Thursday, August 04, 2005

Fun With Acronyms

As many of you know, Peace Corps is all about acronyms (even more than at Valpo, if you can believe it). I've explained some of them to some of you, but I figured I'd let you all in on the acronym fun. So, below is a list of acronyms that are commonly used in Peace Corps and ones that I'll be using a lot more once I start my new position in September. Remember to take notes, as there will be a test at a later date:

PC= Peace Corps. That one's simple enough.
PCT= Peace Corps Trainee. This is the title given to volunteers during their training. They then become:
PCV= Peace Corps Volunteer. After 3 months of training, there is a swearing-in ceremony where all PCTs become PCVs.
PST= Pre-Service Training. This is the 3 months of training that all trainees receive before starting their work in their country. During these 3 months, they all live with host families in both small and large communities. Five or six trainees will live in the same community and attend daily language classes and other training sessions together.
LCF= Language and Cultural Faciliator. These are basically our language teachers during PST. They live in the communities with the PCTs and give them their daily language classes as well as serve as a cultural facilitator, helping PCTs adjust to their new surroundings.
HCN= Host Country National. It's the what we call all natives citizens, regardless of ethnicity.
TCF= Technical and Cultural Facilitator. This is what I'm going to be. TCFs train the PCTs in their field of work, in my case, teaching English. They also serve as cultural facilitators and will probably be a sounding board for all cultural frustrations that the PCTs have.
MAK 10= The name of the group of newbies who are coming. We all come in groups and are numbered in the order that we come. I'm in MAK 8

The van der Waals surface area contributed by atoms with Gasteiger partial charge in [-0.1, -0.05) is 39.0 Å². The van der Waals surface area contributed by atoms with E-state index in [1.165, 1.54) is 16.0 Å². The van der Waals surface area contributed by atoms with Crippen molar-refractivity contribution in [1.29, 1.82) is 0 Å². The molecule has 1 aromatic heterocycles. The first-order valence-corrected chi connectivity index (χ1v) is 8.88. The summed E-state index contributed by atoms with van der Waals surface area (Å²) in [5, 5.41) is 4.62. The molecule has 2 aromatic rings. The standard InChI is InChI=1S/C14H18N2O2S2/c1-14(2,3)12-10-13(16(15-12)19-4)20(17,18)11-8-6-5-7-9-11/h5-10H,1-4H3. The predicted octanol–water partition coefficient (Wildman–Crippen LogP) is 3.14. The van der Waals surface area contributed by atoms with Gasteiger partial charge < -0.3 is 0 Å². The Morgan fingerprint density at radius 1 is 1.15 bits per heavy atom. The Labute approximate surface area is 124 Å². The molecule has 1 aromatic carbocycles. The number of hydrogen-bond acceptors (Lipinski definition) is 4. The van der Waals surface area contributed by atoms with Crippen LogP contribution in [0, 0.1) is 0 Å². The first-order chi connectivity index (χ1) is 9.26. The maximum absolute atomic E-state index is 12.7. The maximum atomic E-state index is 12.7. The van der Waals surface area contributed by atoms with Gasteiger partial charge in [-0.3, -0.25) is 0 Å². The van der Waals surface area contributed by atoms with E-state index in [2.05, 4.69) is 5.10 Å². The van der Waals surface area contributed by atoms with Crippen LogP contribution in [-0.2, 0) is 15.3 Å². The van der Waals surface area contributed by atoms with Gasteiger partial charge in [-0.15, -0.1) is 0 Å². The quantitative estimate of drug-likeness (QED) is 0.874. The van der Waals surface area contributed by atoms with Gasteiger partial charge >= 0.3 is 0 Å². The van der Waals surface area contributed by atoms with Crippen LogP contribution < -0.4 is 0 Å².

TEFL= Teaching English as a Foreign Language. One of the three sector in which we work here in Macedonia. In case you all forgot, it's my sector as well. Pretty self-explanitory, but we all work in schools, either primary or secondary. Most of us team teach with other native teachers, but now a new law has been passed that allows foreigners to teach on their own, so more volunteers will be responsible for starting English language programs in schools that don't have them.
EEM= Environmental Education and Management. The second of the three sectors, and unfortunately the smallest. Most of these volunteers work in Non-Governmental Organizations (NGOs) that focus on the environment, although they could also work in schools to help the environmental education.
MUN/NGO= Municipality and Non-Governmental Organization. The last of the sectors. There are a few volunteers who are working with local municipalities, although the chunk of them are working with NGOs.

Below are a few pics from my 2nd camp in Mavravo:

Here's a view of the lake at sunset from right outside the hotel.

This is most of the group at this really cool ampitheatre in Galicnik, which is this awesome little village near Mavravo.

Tuesday, August 02, 2005

Back from Camp-o-rama

Yes, I have returned. What a crazy couple of weeks it's been! It'd take me years to explain everything that's happened, so I'll just give everyone the Reader's Digets version: